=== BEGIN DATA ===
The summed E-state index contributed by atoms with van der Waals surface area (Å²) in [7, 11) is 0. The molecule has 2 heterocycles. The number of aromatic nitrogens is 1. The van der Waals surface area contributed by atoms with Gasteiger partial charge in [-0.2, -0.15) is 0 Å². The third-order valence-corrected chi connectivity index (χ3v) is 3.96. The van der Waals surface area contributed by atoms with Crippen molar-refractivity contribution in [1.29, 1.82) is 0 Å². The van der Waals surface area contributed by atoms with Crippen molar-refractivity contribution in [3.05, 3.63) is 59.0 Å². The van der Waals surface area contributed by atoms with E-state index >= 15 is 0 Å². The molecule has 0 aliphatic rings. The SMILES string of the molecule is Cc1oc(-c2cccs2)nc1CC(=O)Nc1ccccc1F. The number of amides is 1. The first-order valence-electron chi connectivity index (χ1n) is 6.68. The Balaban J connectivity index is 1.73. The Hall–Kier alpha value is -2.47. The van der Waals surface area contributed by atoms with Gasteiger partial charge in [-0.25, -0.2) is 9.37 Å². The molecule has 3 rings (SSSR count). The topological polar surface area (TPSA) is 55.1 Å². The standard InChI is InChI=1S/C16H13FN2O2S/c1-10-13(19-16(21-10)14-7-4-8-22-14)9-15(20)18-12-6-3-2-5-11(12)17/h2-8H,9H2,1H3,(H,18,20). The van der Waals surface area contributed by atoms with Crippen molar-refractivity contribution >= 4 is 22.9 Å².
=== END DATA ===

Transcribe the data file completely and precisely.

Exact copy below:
The summed E-state index contributed by atoms with van der Waals surface area (Å²) in [7, 11) is 0. The molecule has 2 heterocycles. The number of aromatic nitrogens is 1. The van der Waals surface area contributed by atoms with Gasteiger partial charge in [-0.2, -0.15) is 0 Å². The third-order valence-corrected chi connectivity index (χ3v) is 3.96. The van der Waals surface area contributed by atoms with Crippen molar-refractivity contribution in [1.29, 1.82) is 0 Å². The van der Waals surface area contributed by atoms with Crippen molar-refractivity contribution in [3.05, 3.63) is 59.0 Å². The van der Waals surface area contributed by atoms with E-state index >= 15 is 0 Å². The molecule has 0 aliphatic rings. The SMILES string of the molecule is Cc1oc(-c2cccs2)nc1CC(=O)Nc1ccccc1F. The number of amides is 1. The first-order valence-electron chi connectivity index (χ1n) is 6.68. The Balaban J connectivity index is 1.73. The Hall–Kier alpha value is -2.47. The van der Waals surface area contributed by atoms with Gasteiger partial charge in [-0.25, -0.2) is 9.37 Å². The molecule has 3 rings (SSSR count). The topological polar surface area (TPSA) is 55.1 Å². The standard InChI is InChI=1S/C16H13FN2O2S/c1-10-13(19-16(21-10)14-7-4-8-22-14)9-15(20)18-12-6-3-2-5-11(12)17/h2-8H,9H2,1H3,(H,18,20). The van der Waals surface area contributed by atoms with Crippen molar-refractivity contribution >= 4 is 22.9 Å².